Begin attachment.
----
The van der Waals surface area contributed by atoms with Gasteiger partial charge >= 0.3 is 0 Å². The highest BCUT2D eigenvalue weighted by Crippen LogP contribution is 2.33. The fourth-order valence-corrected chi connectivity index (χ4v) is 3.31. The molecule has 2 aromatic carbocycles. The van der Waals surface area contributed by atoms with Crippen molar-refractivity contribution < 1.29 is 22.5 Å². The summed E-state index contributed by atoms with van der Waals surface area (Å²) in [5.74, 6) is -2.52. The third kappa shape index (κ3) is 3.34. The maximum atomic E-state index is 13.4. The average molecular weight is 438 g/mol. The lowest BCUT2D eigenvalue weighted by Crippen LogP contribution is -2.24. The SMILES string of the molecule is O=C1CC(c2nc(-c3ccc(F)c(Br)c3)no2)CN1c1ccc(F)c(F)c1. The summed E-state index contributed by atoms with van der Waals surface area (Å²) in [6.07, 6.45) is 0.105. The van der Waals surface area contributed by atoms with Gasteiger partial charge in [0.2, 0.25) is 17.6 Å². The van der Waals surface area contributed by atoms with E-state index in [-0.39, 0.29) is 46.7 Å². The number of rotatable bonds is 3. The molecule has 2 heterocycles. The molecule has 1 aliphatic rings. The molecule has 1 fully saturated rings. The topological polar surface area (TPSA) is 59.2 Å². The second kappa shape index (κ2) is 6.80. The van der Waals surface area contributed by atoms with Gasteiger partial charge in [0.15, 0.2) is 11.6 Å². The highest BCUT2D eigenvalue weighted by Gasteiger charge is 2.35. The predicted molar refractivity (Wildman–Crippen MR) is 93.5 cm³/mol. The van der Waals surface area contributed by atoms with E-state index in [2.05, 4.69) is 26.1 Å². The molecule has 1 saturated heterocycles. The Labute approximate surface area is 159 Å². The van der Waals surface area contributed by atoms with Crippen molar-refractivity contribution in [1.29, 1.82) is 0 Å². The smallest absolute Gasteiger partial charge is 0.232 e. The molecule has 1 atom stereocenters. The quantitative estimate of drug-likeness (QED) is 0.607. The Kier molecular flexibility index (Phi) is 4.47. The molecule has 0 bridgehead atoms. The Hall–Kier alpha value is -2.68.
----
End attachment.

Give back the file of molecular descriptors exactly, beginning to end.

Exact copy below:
The van der Waals surface area contributed by atoms with Gasteiger partial charge >= 0.3 is 0 Å². The highest BCUT2D eigenvalue weighted by Crippen LogP contribution is 2.33. The fourth-order valence-corrected chi connectivity index (χ4v) is 3.31. The molecule has 2 aromatic carbocycles. The van der Waals surface area contributed by atoms with Crippen molar-refractivity contribution < 1.29 is 22.5 Å². The summed E-state index contributed by atoms with van der Waals surface area (Å²) in [5.74, 6) is -2.52. The third kappa shape index (κ3) is 3.34. The maximum atomic E-state index is 13.4. The average molecular weight is 438 g/mol. The lowest BCUT2D eigenvalue weighted by Crippen LogP contribution is -2.24. The SMILES string of the molecule is O=C1CC(c2nc(-c3ccc(F)c(Br)c3)no2)CN1c1ccc(F)c(F)c1. The summed E-state index contributed by atoms with van der Waals surface area (Å²) in [6.07, 6.45) is 0.105. The van der Waals surface area contributed by atoms with Gasteiger partial charge in [0.2, 0.25) is 17.6 Å². The van der Waals surface area contributed by atoms with E-state index in [-0.39, 0.29) is 46.7 Å². The number of rotatable bonds is 3. The molecule has 2 heterocycles. The molecule has 1 aliphatic rings. The molecule has 1 fully saturated rings. The topological polar surface area (TPSA) is 59.2 Å². The second kappa shape index (κ2) is 6.80. The van der Waals surface area contributed by atoms with Gasteiger partial charge in [0.15, 0.2) is 11.6 Å². The highest BCUT2D eigenvalue weighted by Gasteiger charge is 2.35. The predicted molar refractivity (Wildman–Crippen MR) is 93.5 cm³/mol. The van der Waals surface area contributed by atoms with E-state index in [2.05, 4.69) is 26.1 Å². The molecule has 1 saturated heterocycles. The Labute approximate surface area is 159 Å². The van der Waals surface area contributed by atoms with Crippen molar-refractivity contribution in [1.29, 1.82) is 0 Å². The smallest absolute Gasteiger partial charge is 0.232 e. The molecule has 1 atom stereocenters. The quantitative estimate of drug-likeness (QED) is 0.607. The Kier molecular flexibility index (Phi) is 4.47. The molecule has 0 bridgehead atoms. The Hall–Kier alpha value is -2.68.